BIOTECH FIRM BUYS TONGA'S GENE POOL
By VANESSA WILLIAMS in Melbourne.
AN AUSTRALIAN biotech company headed by Melbourne Football Club
president Joseph Gutnick has secured exclusive rights to the entire
gene pool of the people of Tonga. Autogen Limited will use the
genetically unique DNA of Tongans in its hunt for drugs to treat
diabetes, cardiovascular disease, hypertension, cancers and ulcers.
The research, based on finding links between diseases and particular
genes, could make the company hundreds of millions of dollars if it
led to drugs being commercialised.
The collaboration is the second of its kind in the world, following
the licensing of the genes of Iceland's population to an
international consortium including German pharmaceutical company
Autogen is also negotiating the same deal with other Pacific nations
in a move that could make it the only company allowed to perform
genetic studies on the entire Polynesian race.
But it is claimed the Tongans, who number 110,000, have not been told
of the deal which was signed last week. Mr Gutnick is Autogen's
chairman and managing director.The company's director of research and
development, Professor Greg Collier, said yesterday the deal would
bring jobs and a better-funded health system to Tongans.
A research laboratory on Tonga's main island would be built next to
the country's only hospital, which was government-owned. Patients at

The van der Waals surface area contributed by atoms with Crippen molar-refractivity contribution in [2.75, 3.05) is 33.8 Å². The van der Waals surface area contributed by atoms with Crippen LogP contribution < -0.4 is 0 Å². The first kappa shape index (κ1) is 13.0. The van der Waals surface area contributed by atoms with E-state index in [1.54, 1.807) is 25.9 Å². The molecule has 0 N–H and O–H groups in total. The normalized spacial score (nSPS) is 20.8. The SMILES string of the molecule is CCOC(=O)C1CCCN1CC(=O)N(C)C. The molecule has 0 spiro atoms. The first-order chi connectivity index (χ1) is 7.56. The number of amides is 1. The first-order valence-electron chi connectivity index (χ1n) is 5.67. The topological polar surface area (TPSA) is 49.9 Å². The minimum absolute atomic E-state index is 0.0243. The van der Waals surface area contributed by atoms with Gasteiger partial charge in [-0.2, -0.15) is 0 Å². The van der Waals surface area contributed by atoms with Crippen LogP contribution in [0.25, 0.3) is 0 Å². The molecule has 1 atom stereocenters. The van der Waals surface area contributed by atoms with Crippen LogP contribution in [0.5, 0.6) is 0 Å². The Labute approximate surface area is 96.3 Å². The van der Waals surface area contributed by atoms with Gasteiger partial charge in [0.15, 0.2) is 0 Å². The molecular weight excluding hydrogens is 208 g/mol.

the hospital would be requested to donate blood to Autogen, Professor
The blood would be used to extract DNA from which to form genetic
pedigrees of family members in the hunt for disease-causing genes.
Professor Collier denied the company was practising "bio-piracy" and
said that it had followed ethical guidelines set down by the World
Health Organisation."The Tongan Government will get royalties if
anything comes of it, there will be more jobs and the population will
get any drugs that come of the research for free," he said.
Patients would be asked for their full, informed consent before
samples were taken.
Autogen will begin collecting DNA samples from Tonga late this year
or early 2001. The DNA of Tonga and other Polynesian nations are
valuable to biotech companies because they are more genetically
isolated than other populations, where families are made up of people
of different ethnic backgrounds. "Tonga has a lot of history in their family groupings; they know who is related to whom," Professor Collier said. But like most
Polynesians, as they became more exposed to the Western culture and
diet, Tongans began to die of Western diseases.